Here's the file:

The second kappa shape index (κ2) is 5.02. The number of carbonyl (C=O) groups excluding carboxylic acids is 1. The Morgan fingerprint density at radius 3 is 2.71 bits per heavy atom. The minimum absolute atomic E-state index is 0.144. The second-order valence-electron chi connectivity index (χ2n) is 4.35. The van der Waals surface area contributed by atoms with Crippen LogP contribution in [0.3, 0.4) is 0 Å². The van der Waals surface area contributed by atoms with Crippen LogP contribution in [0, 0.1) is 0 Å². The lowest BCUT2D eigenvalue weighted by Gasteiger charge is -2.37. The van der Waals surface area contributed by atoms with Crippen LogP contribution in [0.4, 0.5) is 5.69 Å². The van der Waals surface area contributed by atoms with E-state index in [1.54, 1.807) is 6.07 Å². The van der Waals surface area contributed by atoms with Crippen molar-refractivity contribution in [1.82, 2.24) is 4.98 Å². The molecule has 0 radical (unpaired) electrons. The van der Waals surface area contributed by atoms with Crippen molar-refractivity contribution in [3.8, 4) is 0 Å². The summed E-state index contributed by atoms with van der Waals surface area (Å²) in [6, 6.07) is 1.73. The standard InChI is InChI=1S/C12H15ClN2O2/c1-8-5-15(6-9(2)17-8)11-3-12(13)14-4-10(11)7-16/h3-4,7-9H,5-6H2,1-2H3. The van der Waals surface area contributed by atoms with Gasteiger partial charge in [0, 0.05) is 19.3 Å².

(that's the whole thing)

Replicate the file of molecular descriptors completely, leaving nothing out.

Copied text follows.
The second kappa shape index (κ2) is 5.02. The number of carbonyl (C=O) groups excluding carboxylic acids is 1. The Morgan fingerprint density at radius 3 is 2.71 bits per heavy atom. The minimum absolute atomic E-state index is 0.144. The second-order valence-electron chi connectivity index (χ2n) is 4.35. The van der Waals surface area contributed by atoms with Crippen LogP contribution in [0.3, 0.4) is 0 Å². The van der Waals surface area contributed by atoms with Crippen LogP contribution in [0, 0.1) is 0 Å². The lowest BCUT2D eigenvalue weighted by Gasteiger charge is -2.37. The van der Waals surface area contributed by atoms with Crippen LogP contribution in [0.4, 0.5) is 5.69 Å². The van der Waals surface area contributed by atoms with E-state index in [1.54, 1.807) is 6.07 Å². The van der Waals surface area contributed by atoms with Crippen molar-refractivity contribution in [1.82, 2.24) is 4.98 Å². The molecule has 0 radical (unpaired) electrons. The van der Waals surface area contributed by atoms with Crippen molar-refractivity contribution in [3.8, 4) is 0 Å². The summed E-state index contributed by atoms with van der Waals surface area (Å²) in [6, 6.07) is 1.73. The standard InChI is InChI=1S/C12H15ClN2O2/c1-8-5-15(6-9(2)17-8)11-3-12(13)14-4-10(11)7-16/h3-4,7-9H,5-6H2,1-2H3. The van der Waals surface area contributed by atoms with Gasteiger partial charge in [0, 0.05) is 19.3 Å².